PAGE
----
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Wednesday 31 August 2011
Author: Russell Group

Aon Benfield Securities, the investment banking subsidiary of AonCorporation has released its annual Insurance Linked Securities (ILS) report, which examines the trends witnessed in the ILS sector over the 12-month period ending 30 June 2011.

The Report “Consistency and Confidence” reveals that 24 separate catastrophe bond transactions resulted in an annual issuance volume of $4.4 billion to June 30, 2011 – a slight decrease from the $4.7 billion across 21 transactions seen in the prior year period. Also, sidecars experienced resurgence in 2011, further demonstrating investors’ interest to continue to provide fresh capital after market losses. Catastrophe bonds outstanding at June 30, 2011 totaled $11.5 billion, with $37.6 billion of cumulative catastrophe bond issuance since 1997.

Paul Schultz, President of Aon Benfield Securities, said: “Consistency in issuance, including strong participation from repeat issuers, demonstrated the continued reliance of both sponsors and investors on capital markets capacity. Renewed interest in sidecar structures also demonstrates the flexibility of the ILS market to provide fresh capital following market losses.Despite the effects of both the Great East Japan Earthquake on March 11 and the major updates of the RMS U.S. Hurricane and Europe Windstorm models, we anticipate a good catastrophe bond issuance pipeline in the historically active second half of the year. Additionally, we believe the fundamentals are positive for market growth in 2012 and beyond.”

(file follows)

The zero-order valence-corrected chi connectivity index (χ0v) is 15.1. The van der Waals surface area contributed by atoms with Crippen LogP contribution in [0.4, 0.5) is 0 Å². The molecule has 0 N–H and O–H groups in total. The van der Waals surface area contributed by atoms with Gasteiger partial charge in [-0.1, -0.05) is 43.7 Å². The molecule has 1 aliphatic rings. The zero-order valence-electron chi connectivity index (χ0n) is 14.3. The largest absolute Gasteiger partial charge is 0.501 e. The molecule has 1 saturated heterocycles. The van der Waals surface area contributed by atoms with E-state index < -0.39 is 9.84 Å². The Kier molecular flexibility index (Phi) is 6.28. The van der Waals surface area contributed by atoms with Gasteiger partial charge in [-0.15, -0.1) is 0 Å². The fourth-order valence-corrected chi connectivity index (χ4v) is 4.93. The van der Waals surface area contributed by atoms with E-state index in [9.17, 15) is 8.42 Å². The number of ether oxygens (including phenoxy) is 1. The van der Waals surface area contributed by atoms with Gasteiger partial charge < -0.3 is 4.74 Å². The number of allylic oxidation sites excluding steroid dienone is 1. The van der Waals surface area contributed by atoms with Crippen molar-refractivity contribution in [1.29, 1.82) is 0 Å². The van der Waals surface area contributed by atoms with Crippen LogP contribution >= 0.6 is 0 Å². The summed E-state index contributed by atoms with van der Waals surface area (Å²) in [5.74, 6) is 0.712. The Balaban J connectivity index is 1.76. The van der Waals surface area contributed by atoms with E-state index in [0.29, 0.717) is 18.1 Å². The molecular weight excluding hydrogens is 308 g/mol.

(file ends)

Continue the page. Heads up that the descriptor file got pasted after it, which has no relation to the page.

U.S. hurricane risk continued to dominate the catastrophe bond market in the 12 months to June 30, 2011, accounting for 46 percent of natural catastrophe issuance while U.S. earthquake risk and Europe windstorm risk accounted for 15 percent and 19 percent, respectively.

All four of Aon Benfield’s ILS Indices posted gains in the 12-month period to June 30, 2011. The Aon Benfield All Bond and BB-rated Bond indices recorded annual returns of 5.97 percent and 4.52 percent respectively, while the returns on the U.S. Hurricane and U.S. Earthquake Bond indices were 8.51 percent and 7.21 percent respectively. The current annual returns fell below comparable returns for the prior year period, with the exception of the U.S. Earthquake Bond index, which performed marginally better. The decrease was primarily due to the effects of global catastrophes and downgrades which had led to mark-to-market decreases in 2011.